Quiz by Nancy Howard, Certified Running Coach
Because running is such a popular sport among both casual exercisers and competitive athletes, there are a lot of myths and misconceptions surrounding it. Take this quiz to separate the truths from the tales and expand your running knowledge!
1. Tall people make better runners. FALSE
Height has nothing to do with how well or fast you run. The world’s current fastest male marathon runner, Haile Gebrselassie, is only 5’3″. What determines your speed is your composition of fast-twitch and slow-twitch muscle fibers, leg turnover, fitness level and musculoskeletal system. While we cannot change genetics, training will allow for better leg turnover, fitness gains and better development of energy levels and musculoskeletal system. Over time, this translates to greater speed.
2. To become a runner or a better runner, you should run every day. FALSE
Running every day is not a good idea. Without proper rest and recovery, your muscles will not repair adequately and you will increase your risk of injury, which could sideline you for days, weeks or even years. It is during the rest and recovery phase that your body adapts to running. This does not mean you can’t do other cross-training activities on your non-running days, however.
3. Your musculoskeletal system takes longer to adapt to running than your cardiorespiratory system does. TRUE
When you take up running, the body’s cardiorespiratory system is quick to adapt and change after starting a running program. Unfortunately your musculoskeletal system (bones, muscles and connective tissue) needs more time to develop. For many, that process can take up to one full year. Remember: You should not increase your mileage by more than 10% of your previous week’s total mileage to your long, slow distance run.
4. A runner’s diet should be 40% carbohydrates or less. FALSE
Carbohydrates are a runner’s friend. These macronutrients supply the muscles with the much needed glycogen in order to help the mitochondria (the power house and energy makers of the cells) make the ATP needed to fuel your run. Following a low-carb diet will not provide the energy your body needs to run. A runner’s diet should consist of at least 50% carbohydrates.
5. You don’t need special shoes to run, especially if you are just starting out. FALSE
Shoes are one of the most important pieces of equipment a runner needs. This is why being fitted at your local running specialty store is essential. The store personnel is trained to fit runners and walkers with shoes designed for your particular foot strike, anatomical arch and degree of pronation.
6. There is an ideal temperature for running. TRUE
While many runners prefer warmer or cooler temps, 55 degrees is considered to be the ideal running temperature. For every 20 degrees the temperature rises or falls from 55 degrees, a runner will see a 7% degradation in their running ability. In other words, weather conditions (temps, wind, humidity) will affect your speed. This is why you should not compare one race time to another.
7. If you run consistently, you will lose weight. FALSE
While running is a great calorie burner that can help with weight management, it’s only one piece of the weight-loss puzzle. Tracking your food and eating fewer calories than you burn is the other half of the equation. In fact, many runners experience increases in their appetites, which can encourage the consumption of extra calories. Others may overcompensate for running, assuming they’ve burned enough calories to earn extra treats, even if that is not the case. And still, runners training for longer distances may not lose any weight because they need to eat enough calories and carbohydrates to properly fuel their training. This is not to discourage you from running, but it is a reminder that burning calories is just one component of weight loss.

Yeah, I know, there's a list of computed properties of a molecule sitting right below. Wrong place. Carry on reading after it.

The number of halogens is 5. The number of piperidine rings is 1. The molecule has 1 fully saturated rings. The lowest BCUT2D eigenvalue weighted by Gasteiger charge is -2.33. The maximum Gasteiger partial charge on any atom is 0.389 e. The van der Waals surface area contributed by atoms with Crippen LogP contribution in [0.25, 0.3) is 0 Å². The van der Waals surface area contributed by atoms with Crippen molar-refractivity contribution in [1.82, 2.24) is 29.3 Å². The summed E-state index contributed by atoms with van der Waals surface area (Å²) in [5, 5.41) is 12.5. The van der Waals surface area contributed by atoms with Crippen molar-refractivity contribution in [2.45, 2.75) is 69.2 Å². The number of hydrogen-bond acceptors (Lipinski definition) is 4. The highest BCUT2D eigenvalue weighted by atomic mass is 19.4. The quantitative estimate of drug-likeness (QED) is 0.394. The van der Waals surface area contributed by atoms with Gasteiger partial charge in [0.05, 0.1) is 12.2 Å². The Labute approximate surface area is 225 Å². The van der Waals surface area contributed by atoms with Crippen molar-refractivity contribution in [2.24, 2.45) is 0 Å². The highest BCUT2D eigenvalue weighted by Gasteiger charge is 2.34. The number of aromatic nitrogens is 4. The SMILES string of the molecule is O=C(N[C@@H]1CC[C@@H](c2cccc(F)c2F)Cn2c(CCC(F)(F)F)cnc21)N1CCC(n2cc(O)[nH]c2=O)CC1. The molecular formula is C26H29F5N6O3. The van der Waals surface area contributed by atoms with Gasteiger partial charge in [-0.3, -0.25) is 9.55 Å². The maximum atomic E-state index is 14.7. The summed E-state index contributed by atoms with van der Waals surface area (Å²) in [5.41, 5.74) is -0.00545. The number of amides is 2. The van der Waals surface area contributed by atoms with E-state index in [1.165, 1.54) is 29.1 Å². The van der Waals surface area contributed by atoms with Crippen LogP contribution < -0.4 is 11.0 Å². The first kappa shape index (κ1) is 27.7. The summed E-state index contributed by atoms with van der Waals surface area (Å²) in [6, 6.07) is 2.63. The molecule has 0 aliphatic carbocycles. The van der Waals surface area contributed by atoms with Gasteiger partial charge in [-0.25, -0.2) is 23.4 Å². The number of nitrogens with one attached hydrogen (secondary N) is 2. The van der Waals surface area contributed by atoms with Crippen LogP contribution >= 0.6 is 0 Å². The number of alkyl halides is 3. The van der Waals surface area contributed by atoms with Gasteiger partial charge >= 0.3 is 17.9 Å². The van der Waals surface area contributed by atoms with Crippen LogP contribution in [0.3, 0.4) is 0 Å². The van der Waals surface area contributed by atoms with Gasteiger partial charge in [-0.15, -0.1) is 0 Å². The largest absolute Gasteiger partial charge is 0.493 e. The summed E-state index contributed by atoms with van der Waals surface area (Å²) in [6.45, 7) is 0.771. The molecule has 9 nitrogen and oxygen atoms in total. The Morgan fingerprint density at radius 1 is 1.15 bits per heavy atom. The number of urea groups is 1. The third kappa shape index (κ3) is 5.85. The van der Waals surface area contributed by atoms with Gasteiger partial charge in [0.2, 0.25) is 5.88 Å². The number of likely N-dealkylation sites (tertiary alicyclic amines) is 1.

8. Running increases your risk for developing osteoarthritis of the knee. FALSE
Studies have actually shown runners are at no greater risk of developing OA of the knee. So if you have always desired to run but were afraid to because of knee injuries, do not let this be a deterrent.
9. The only purpose for speed work is to become a faster runner. FALSE
While one of the purposes of speed training is to improve your pace, it is not the only purpose. Speed training also helps a runner raise her anaerobic threshold, the point at which the body produces more lactic acid than it can get rid of. By increasing your anaerobic threshold, you’ll be able to utilize fat longer into your run, run faster and harder for longer before reaching exhaustion, and develop better form such as a faster arm drive and faster leg turnover.
10. Cardiac creep is the obnoxious runner next to you who insists he’s going to finish first in his age division. FALSE
Cardiac creep, also called cardiac drift, is a rise in heart rate even though your pace remains the same. This is often caused by dehydration in response to rising temperatures and humidity. This causes the heart to pump faster in order to deliver the same amount of oxygen to your muscles. This is one reason heart rate monitor-based training during the summer can be difficult and misleading, while using the rate of perceived exertion may be best in hot, humid weather.
11. Piriformis syndrome is a literally a pain in the back.
It’s a pain in your butt, to be exact. The piriformis muscle lies deep within the bum and is responsible for the external rotation of the hip and leg. When it becomes aggravated, it can lead to issues such as sciatica, as well as pain running down the back of the leg. This condition makes it difficult to sit for prolonged periods of time. Find piriformis stretches here.
12. You should always run against the flow of traffic. TRUE
Running against the flow of traffic allows the runner to see the cars, even if the driver doesn’t see the runner. Doing so will allow the runner to have the opportunity to jump out of the way just in case.